GENEVA (23 September 2016) – Australia violated the rights of a man with an intellectual disability who was deemed unfit to stand trial but was nevertheless detained in prison for more than 10 years, thereby “converting his disability into the core cause of his detention,” UN experts have found.
Marlon James Noble, an Aboriginal man who was charged in 2001 with child sex abuse in Western Australia, brought his complaint to the Geneva-based Committee on the Rights of Persons with Disabilities (CRPD).
Under Western Australia’s Criminal Law (Mentally Impaired Defendants) Act of 1996, once a person is found unfit to plead, he or she can be held in custody for an unlimited period. They have no possibility to go before the courts unless or until they are deemed able to understand the notion of criminal responsibility. Mr. Noble, who denied the charges, was detained until his conditional release in November 2012.
In its findings, the Committee noted that throughout Mr. Noble’s detention, “the whole judicial procedure focused on his mental capacity to stand trial without giving him any possibility to plead not guilty and test the evidence submitted against him.”
“He therefore never had the opportunity to have the criminal charges against him determined and his status as an alleged sexual offender cleared,” the Committee members found, highlighting that the charges were never proven. In addition, the authorities did not provide adequate support to enable him to stand trial and plead not guilty.
Under the Convention on the Rights of Persons with Disabilities, which Australia has ratified, States are obliged to recognise that people with disabilities enjoy legal capacity on an equal basis with all others in all aspects of life.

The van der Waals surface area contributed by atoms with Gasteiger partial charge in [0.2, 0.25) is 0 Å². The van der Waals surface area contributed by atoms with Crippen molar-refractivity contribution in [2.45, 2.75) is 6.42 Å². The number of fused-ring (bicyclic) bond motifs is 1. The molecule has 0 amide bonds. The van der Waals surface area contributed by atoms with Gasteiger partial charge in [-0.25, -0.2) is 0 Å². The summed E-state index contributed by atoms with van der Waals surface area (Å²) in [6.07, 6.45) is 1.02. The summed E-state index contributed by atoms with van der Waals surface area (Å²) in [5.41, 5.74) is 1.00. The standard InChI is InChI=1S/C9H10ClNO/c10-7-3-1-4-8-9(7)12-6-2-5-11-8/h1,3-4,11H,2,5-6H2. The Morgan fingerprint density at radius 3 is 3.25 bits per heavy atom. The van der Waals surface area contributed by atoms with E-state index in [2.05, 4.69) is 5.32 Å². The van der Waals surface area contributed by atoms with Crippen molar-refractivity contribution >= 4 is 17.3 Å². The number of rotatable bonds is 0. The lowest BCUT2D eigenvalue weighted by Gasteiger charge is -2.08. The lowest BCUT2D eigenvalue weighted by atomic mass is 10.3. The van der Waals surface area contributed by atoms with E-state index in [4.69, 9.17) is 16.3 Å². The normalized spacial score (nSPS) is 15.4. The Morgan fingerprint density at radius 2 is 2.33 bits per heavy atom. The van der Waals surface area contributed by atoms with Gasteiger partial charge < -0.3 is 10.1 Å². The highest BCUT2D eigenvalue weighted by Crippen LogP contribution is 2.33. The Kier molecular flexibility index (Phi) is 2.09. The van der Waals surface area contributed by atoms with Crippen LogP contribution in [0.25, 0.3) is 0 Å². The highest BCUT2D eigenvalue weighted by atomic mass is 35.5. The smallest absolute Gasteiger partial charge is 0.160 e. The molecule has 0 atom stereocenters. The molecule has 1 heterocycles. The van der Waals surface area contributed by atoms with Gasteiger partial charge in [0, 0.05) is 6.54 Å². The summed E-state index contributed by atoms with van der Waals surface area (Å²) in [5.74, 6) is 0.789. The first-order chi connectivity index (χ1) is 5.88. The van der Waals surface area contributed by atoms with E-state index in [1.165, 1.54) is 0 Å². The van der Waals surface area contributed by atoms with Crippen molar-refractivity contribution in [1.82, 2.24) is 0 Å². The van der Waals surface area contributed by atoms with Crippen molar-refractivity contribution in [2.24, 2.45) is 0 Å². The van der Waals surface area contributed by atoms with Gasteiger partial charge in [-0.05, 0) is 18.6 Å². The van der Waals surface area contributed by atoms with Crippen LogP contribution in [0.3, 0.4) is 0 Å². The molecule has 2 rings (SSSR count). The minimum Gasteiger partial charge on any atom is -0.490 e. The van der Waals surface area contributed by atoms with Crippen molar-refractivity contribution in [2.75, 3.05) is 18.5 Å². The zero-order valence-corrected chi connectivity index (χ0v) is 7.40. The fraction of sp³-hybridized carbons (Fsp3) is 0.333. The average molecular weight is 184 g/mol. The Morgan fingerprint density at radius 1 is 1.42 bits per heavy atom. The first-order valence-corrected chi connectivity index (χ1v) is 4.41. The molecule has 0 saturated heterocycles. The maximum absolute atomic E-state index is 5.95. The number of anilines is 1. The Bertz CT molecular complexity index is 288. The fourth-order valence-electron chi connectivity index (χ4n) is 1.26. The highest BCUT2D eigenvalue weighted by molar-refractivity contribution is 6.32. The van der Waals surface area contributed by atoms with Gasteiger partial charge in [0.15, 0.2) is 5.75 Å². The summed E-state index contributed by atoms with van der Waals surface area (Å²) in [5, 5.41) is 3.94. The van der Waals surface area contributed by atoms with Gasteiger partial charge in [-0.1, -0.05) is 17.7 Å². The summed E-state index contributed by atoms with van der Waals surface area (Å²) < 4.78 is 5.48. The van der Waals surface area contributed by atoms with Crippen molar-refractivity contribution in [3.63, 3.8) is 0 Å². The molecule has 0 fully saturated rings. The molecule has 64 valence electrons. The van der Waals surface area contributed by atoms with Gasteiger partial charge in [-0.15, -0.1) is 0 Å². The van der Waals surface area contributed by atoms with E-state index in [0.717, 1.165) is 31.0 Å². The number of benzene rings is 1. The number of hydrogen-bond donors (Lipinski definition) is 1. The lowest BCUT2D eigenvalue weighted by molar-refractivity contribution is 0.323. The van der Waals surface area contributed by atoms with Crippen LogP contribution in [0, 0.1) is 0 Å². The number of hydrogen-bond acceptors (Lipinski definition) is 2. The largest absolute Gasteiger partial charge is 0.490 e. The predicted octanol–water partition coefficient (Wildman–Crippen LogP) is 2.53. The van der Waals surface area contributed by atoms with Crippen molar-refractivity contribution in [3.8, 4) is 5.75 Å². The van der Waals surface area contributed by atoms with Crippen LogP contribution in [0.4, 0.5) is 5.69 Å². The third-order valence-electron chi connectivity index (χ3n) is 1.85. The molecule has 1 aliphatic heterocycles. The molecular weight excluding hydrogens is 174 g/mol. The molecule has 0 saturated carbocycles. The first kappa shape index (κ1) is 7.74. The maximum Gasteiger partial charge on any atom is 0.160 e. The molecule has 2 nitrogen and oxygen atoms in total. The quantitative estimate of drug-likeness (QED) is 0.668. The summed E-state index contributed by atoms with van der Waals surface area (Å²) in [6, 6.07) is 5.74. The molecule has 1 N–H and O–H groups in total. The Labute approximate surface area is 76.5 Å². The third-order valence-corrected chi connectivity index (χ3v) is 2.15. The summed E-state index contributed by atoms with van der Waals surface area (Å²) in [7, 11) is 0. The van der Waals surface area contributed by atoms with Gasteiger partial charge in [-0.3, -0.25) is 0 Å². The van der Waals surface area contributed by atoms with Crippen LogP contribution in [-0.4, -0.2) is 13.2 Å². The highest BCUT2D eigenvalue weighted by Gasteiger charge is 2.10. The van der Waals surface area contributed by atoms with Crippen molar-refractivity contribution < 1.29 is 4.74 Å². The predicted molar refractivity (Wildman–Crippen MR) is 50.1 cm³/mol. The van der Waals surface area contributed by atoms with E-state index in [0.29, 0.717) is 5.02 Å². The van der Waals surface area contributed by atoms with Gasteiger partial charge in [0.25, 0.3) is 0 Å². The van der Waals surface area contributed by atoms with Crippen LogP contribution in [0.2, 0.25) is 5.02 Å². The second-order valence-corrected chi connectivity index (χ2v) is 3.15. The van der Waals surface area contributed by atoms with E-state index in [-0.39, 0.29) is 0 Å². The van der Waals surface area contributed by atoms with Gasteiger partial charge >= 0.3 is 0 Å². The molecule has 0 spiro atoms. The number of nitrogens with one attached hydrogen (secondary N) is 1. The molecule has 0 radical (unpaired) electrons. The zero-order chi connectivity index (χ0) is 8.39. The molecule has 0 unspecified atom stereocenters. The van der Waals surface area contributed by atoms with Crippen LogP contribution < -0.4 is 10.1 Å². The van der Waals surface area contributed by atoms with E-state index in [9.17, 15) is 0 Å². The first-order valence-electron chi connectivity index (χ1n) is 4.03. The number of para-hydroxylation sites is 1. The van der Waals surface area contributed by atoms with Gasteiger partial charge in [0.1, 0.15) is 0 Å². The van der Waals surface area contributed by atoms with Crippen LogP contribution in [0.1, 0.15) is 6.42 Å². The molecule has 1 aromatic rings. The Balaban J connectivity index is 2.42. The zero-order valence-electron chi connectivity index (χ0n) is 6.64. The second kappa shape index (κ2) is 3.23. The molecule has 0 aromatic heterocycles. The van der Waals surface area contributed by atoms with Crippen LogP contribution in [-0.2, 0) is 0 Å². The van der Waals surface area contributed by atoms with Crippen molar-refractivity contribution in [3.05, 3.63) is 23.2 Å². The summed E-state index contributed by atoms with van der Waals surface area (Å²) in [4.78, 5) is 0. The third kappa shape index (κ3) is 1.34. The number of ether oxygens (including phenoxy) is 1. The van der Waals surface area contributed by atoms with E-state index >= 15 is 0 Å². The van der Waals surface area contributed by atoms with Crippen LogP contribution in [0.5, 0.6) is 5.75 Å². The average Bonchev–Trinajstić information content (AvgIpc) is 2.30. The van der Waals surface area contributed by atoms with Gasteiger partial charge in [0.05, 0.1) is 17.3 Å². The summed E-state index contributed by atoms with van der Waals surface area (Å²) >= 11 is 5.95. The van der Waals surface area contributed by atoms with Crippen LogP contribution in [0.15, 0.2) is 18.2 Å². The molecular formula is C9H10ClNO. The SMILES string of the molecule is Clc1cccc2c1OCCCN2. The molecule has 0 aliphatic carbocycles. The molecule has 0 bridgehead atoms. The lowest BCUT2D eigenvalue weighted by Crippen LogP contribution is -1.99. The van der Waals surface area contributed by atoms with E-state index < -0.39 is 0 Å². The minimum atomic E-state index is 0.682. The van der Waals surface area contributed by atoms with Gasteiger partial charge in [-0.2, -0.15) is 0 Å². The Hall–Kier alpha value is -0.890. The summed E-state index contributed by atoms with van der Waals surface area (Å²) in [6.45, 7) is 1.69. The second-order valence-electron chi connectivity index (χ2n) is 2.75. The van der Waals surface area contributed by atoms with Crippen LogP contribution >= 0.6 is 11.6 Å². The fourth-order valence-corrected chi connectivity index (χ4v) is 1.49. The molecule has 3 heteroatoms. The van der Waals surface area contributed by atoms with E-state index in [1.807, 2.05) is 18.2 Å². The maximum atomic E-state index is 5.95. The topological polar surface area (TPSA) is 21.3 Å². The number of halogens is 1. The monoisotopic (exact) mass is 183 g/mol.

Mr. Noble was detained for more than 10 years without knowing how long he would be in custody, the CRPD noted.
“Taking into account the irreparable psychological effects that indefinite detention may have on the detained person, the Committee considers that the indefinite detention he was subjected to amounted to inhuman and degrading treatment,” members wrote.
The CRPD called on Australia to provide Mr. Noble with an effective remedy and immediately revoke the 10 conditions of his release, which members found also constituted a violation of the Convention.
Australia is also obliged to take measures to prevent similar violations, including making the necessary amendments to the Mentally Impaired Defendants Act (WA) and all equivalent or related Federal or state laws.
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The Committee’s findings, known as Views, were published in full here on 22 September: http://tbinternet.ohchr.org/_layouts/treatybodyexternal/Download.aspx?symbolno=CRPD%2fC%2f16%2fD%2f7%2f2012&Lang=en
Convention on the Rights of Persons with Disabilities: http://www.ohchr.org/EN/HRBodies/CRPD/Pages/ConventionRightsPersonsWithDisabilities.aspx#14
CRPD is composed of 18 independent human rights experts drawn from around the world. They serve in their personal capacity and not as representatives of States parties. The Committee’s concluding observations are an independent assessment of States’ compliance with their human rights obligations under the treaty. More information on the CRPD:
10 years of the Convention on the Rights of Persons with Disabilities
This year is the 10th anniversary of the Convention on the Rights of Persons with Disabilities, which was adopted by the UN General Assembly on 13 December 2006 and came into force on 3 May 2008.
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